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Risk emerges from the combination of uncertainty and the utilitarian effect of the event's outcome. In most cases it has both a downside (higher cost) and an upside (lower cost).

Risk effects are asymmetrical. Avoiding risk can be good for managers but bad for shareholders. For a project manager both sides of risk are seen as marks of incompetence (downside because of the supplemental cost, upside because the unneeded resources were taken away from other projects). However for a company to completely eliminate risk is generally too expensive to be worth it.

Due to risk's nature a manager has only three levers to tackle it by lowering the vulnerability, the threat, or the consequences.

In Data Analytics we analyze two generic categories of risk:

- Implementation Risk: refers to the consequences of project completion different from the projected values (time and cost)
- Usage Risk: refers to the consequences of the errors generated by the analytic product.

To estimate the Implementation Risk one can make an educated guess or (if possible) analyze the history of forecasts to describe the outcome's probability (risk profile). In the example from the figure below the projected cost of $4M is at 45% the most likely outcome. Here the right side of the graph represents the downside (cost higher than prediction) and the left side the upside (lower cost).

From the forecasts' history risk can be estimated using the formula:

Where x_{i} represent the outcomes and p_{i} the associated probabilities.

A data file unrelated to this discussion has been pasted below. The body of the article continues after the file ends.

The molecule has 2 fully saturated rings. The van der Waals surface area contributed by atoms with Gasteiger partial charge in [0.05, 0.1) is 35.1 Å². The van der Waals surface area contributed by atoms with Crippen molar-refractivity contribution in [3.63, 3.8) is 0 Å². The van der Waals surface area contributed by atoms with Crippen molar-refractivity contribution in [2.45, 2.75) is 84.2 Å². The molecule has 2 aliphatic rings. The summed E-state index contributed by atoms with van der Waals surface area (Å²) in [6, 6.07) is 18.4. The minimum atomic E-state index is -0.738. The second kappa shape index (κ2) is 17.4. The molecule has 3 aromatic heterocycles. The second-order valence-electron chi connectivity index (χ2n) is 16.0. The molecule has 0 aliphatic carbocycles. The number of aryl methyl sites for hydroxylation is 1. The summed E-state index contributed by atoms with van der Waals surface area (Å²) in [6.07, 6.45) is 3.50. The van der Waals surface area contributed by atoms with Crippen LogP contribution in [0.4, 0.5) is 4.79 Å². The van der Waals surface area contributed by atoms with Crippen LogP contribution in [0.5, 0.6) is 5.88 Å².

In our case the risk was valued at $862,612.

An analytic system takes in the primary data and generates another set of data representing an
insight derived from raw data. The insight can be an explanation of past events (**Descriptive Analytics**),
a concise description of the most relevant facts (**Data Visualization**), or a prediction of events
outside the range of existing primary data (**Predictive Analytics**). In all of these cases the
insight may not always be perfect thus laying the foundation of the Usage Risk.

Because the utilitarian value of insight has a very complex structure (non-linear and multi-dimensional) a comprehensive risk measurement formula as the one presented above is generally not feasible. The most common approach is to divide the range of possible values and process the data from the quasi linear domain using formulas similar to the one above. The remaining range could be analyzed using sophisticated mathematics or other techniques as "what if analysis", game theory, chaos theory, etc.